By Toyin Akinosho
The Bankers’ Committee presented its thought-plan for the future of the National Theatre at the takeover of the precinct from the Nigerian government last Sunday.
The group, led by the Central Bank of Nigeria, had no masterplan yet, but a back- of- the- envelope idea of what it would cost to revamp the main features of the existing National Theatre Complex and develop its vast, lush wetlands property outside the main building.
That ballpark estimate is the ₦25Billion, split into ₦7Billion for “restoration and upgrade the National Theatre to its glory days” and ₦18Billion “for the development of the fallow land within the premises of the edifice”.
The 18-slide briefing had a prominent banner “SANEF Creatives Limited”, on the top left corner of every slide. The briefing also has, on the lower left of the concluding slide, a logo of Alitheia.
The word SANEF recalls the CBN founded Shared Agent Network Expansion Facilities (SANEF), which was incorporated in 2019 with the objective of accelerating financial inclusion in Nigeria.
It seems clear, that this vehicle, created to foster social inclusion in the country, is the means with which the Bankers want to promote investment in restoration of the National Theatre and development of a culture precinct around it.
Alitheia, meanwhile, is a Private Equity Fund, which describes itself “as a pioneering private equity fund that identifies, invests in, and grows SMEs led by gender-diverse teams to achieve solid financial returns and tangible social impact for communities in Africa”.
It says that from its offices in Lagos and Johannesburg, it “invests in six countries: Nigeria, South Africa, Ghana, Zambia, Zimbabwe and Lesotho.
“We invest in sectors that engage a significant percentage of women, either as entrepreneurs, producers, distributors or consumers. Some of these sectors are: Agribusiness, Consumer Goods, Health, Education, Creative Industries, and Financial and Business services”.
The last of the Bankers Committee’s 18 slides indicates clearly that the feasibility study for what’s to be done is only going to start when the hand over is completed
It talks of:
- Project Steering/Project Technical committees inaugurated and commence function
- Consultants – Completion of detailed evaluation and documentation development.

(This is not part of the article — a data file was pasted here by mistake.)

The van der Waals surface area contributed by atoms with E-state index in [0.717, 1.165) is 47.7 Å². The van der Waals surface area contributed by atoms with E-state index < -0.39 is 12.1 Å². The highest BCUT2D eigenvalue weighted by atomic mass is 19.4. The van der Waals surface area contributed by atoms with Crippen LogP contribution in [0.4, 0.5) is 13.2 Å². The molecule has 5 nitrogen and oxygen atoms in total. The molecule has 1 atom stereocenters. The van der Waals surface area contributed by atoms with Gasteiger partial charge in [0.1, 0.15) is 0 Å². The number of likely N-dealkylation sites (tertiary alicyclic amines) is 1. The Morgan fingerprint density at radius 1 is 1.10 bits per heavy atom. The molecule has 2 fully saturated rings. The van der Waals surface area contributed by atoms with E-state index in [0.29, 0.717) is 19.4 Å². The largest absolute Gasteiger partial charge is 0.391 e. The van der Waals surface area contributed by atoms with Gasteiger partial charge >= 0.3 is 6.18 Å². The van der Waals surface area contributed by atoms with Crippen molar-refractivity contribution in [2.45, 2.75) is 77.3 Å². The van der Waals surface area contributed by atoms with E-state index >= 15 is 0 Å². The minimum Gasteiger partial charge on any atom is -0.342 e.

- SANEF/Consultants – Technical and Financial evaluations, recommendations, negotiations, approvals and engagement
The glitzy presentation was preceded by a short speech by the Minister of Information, Tourism and Culture, which provided a general overview of the restoration work, but provided very little in terms of details of tenancy and tenure.
“This iconic National Theatre remains a national heritage”, said Lai Mohammed, the minister. “It will not be ceded to any person or group, as some have chosen to frame what we are doing here today”.
He described the partnership as a Public Private one and the project as The Lagos Creative and Entertainment Centre Project.
The first phase of what the Bankers would do is to “restore the National Theatre to its glory days and make it the go-to place for blockbuster shows again”, the government speech explained. This would include
Upgrade of the theatres (The main halls and cinema halls, conference and banquet halls, press hall and the bar; Installation of new seats, upgrade of the sanitary facilities, lifts, acoustics and specialist lightings, air conditioning, lighting, other power and revamp of the plumbing works.
The project’s second phase is the buildup of the so-called fallow lands outside the complex.
It will involve the creation and implementation of a detailed master plan for the site adjoining the National Theatre.
The interpretation: there is not yet a masterplan for the fallow lands.
The following work programme, from the minister’s speech, is then just a thought plan:
- Development of purpose-built clusters to provide world class facilities for Nigeria’s Creative Industry. The new centre will comprise hubs for: Fashion, Music, Film and Information and Technology(IT) hub.
- These creative clusters will be supported by other facilities, including multi-storey parking to accommodate an additional 1,000 cars, a Visitors’ Welcome Centre which will house commercial and retail facilities, as well as administration and management offices, among others.
“Both phases will be connected by carefully curated soft and hard landscape areas as well as waterways, providing an excellent semi and outdoors spaces for community use and entertainment, including an amphi-theatre. – Installation of new infrastructure (roads and services mains) and upgrade of the existing ones”, the minister said.